workers, who agreed to flee Iraq and their unwanted
servitude. Over 40 Filipinos signed their names. They
believed their chances would be better if they stuck
Autencio befriended a sympathetic Filipino soldier in
the U.S. Army who persuaded a driver of a flatbed truck
headed south towards the Kuwaiti border to take the group
with him. For three nights they rode in darkness, packed
tight on a truck with very little food or water. "We
were nearly starved," Autencio said.
When they arrived at the border, the sheer number of
desperate Filipinos arriving without papers stunned the
Kuwaiti police, who tried to prevent them from leaving
"We were even angrier then because one of us had
died, so there was nothing they could do to stop us,"
Autencio continued. "We pushed them away when they
asked for our papers. ... We outnumbered them."
The group made their way to the Philippines embassy,
where the ambassador reluctantly allowed them shelter
until their return home could be arranged. For a while,
Kuwaiti police waited outside planning to arrest them,
Ramil claims he was only paid $300 for the entire
three-month ordeal. He sued First Kuwaiti for back pay but
lost in court. He blames that on his lawyer, who was
unqualified. A second lawyer he hired disappeared.
That was enough for First Kuwaiti to conclude that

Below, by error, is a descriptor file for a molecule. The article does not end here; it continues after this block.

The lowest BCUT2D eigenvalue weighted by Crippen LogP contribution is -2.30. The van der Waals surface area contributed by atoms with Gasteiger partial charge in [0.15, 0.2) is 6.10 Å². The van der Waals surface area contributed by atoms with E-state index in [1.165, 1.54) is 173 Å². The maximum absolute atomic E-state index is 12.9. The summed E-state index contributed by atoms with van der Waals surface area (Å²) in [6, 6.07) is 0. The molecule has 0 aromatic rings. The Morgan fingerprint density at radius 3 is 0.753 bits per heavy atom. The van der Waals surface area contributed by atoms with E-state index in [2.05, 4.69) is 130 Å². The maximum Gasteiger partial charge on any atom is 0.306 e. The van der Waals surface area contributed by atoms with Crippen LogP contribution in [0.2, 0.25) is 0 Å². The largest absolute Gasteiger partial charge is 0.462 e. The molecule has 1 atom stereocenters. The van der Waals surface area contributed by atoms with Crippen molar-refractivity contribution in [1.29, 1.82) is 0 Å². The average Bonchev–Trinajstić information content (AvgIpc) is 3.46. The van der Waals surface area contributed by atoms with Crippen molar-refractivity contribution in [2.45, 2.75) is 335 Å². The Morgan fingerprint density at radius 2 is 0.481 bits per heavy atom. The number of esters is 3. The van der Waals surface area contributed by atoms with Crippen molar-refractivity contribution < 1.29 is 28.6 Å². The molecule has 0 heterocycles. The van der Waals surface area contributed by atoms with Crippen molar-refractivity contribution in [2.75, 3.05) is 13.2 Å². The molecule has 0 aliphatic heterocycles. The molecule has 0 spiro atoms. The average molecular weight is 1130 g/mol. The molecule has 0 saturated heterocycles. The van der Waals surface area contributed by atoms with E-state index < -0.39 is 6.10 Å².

Autencio's allegations are nothing but fiction.
"He sued me in court over this, and he lost,"
Al Absi said. "He doesn't have a case against
In April 2006, the Pentagon confirmed in a new
contracting order that an investigation of U.S.-funded
contractors in Iraq found significant evidence of
deceptive hiring practices, excessive recruiting fees in
debting workers for months if not years, substandard
living conditions that include crammed sleeping quarters
and poor food, and the circumventing of Iraqi immigration
procedures. It also noted the illegal confiscation of
passports by employers and the lack of mandatory
"awareness training" in labor trafficking.
"Leaders must understand the dynamics and
indicators of trafficking and be vigilant in correcting
and reporting suspected violations or activities,"
the Pentagon stressed in the contracting order. No company
or contractor is named in the Pentagon's findings, and the
U.S. government has not publicly penalized or prosecuted
any U.S.-funded contractor in Iraq for labor trafficking
The U.S. State Department recently awarded some $200
million in new contracts to First Kuwaiti for embassy work
in Africa, India and Indonesia. The company also is said
to be competing for a new U.S. embassy project in Lebanon.
Autencio's story is now featured in the new documentary
Someone Else's War, currently circulating in the
Philippines and at U.S. film festivals.
Journalist Lucille Quiambao contributed research and
translation to this report. David Phinney can be contacted